Lathrop, 25, was born in California; his family then moved to a small town in Nevada, where his father ran a family-owned tile and granite business. With the housing bust of 2008 the business fell on hard times, and his family lost their own home. They moved to Sacramento as Lathrop was starting high school, and his parents split up.
“It was very, very rough,” he recalls. “We were very, very poor growing up. Both my parents battled with drug addiction.” In Sacramento, he and his brother Dylan sometimes lived in a motel with their dad; other times they were homeless and survived by couch-surfing with friends. “It was a very complicated thing for a couple of years,” he says.
Matt Pekoske LL.M. ’24: Leading at sea and in the law
Matt Pekoske L.L.M. ’24 knows a lot about cocaine. As a federal law enforcement officer, he knows how it’s made, where it comes from, and one of the best ways to stop it from getting to the United States.
“Most often cocaine smugglers start in Colombia, and Ecuador, and transit up to the cartels in Mexico and then over the border. But if you can intercept it off the coast of its origin, before it gets to the cartels where it’s split up, you can recover much, much more of it,” said Pekoske, a lieutenant commander and judge advocate in the U.S. Coast Guard who has spent part of his 15-year military career running down illegal drug traffickers in the eastern Pacific Ocean and Caribbean Sea.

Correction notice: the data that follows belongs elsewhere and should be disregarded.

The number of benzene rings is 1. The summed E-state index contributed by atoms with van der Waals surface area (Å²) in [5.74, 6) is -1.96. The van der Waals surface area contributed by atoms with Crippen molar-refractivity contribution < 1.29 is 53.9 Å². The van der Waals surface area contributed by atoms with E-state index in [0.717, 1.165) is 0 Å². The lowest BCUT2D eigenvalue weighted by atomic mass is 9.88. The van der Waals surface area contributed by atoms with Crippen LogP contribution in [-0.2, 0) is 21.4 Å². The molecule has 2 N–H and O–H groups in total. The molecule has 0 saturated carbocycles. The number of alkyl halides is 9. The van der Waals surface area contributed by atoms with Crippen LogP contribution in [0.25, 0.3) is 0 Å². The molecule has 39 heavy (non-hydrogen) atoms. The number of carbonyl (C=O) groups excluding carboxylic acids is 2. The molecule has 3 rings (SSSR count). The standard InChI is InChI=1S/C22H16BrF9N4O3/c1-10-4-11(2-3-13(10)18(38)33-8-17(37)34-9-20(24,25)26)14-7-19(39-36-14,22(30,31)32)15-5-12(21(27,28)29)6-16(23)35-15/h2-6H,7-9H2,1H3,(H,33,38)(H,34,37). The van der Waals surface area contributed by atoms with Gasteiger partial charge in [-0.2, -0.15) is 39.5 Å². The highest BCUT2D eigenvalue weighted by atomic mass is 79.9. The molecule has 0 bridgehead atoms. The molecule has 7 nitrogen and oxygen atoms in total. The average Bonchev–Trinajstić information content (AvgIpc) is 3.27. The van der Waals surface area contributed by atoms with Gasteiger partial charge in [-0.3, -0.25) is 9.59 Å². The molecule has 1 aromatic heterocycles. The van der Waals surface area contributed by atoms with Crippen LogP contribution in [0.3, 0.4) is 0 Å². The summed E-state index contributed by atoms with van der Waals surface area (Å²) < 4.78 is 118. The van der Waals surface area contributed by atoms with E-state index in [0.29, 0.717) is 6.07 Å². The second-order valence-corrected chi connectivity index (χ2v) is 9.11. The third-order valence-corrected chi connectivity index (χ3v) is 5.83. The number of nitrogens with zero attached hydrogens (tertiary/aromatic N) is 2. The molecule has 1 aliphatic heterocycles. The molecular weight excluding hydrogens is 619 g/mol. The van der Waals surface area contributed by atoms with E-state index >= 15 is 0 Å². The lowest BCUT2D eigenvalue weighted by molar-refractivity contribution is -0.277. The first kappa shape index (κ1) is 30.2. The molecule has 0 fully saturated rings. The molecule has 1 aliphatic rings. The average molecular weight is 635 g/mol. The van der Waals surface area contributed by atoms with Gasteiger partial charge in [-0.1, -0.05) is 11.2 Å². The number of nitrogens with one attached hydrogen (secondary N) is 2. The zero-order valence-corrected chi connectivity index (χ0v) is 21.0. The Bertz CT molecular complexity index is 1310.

As part of the crew on a Coast Guard cutter stationed in Key West during his first tour of service, from 2008 to 2010, Pekoske would jump in small speedboats to chase down drug runners on boats loaded with millions of dollars of illegal narcotics. A few years later, he led those same missions as the Cutter’s operations officer, coordinating with speedboats, the planes tracking the action, and the helicopters with snipers ready to shoot out the traffickers’ engines.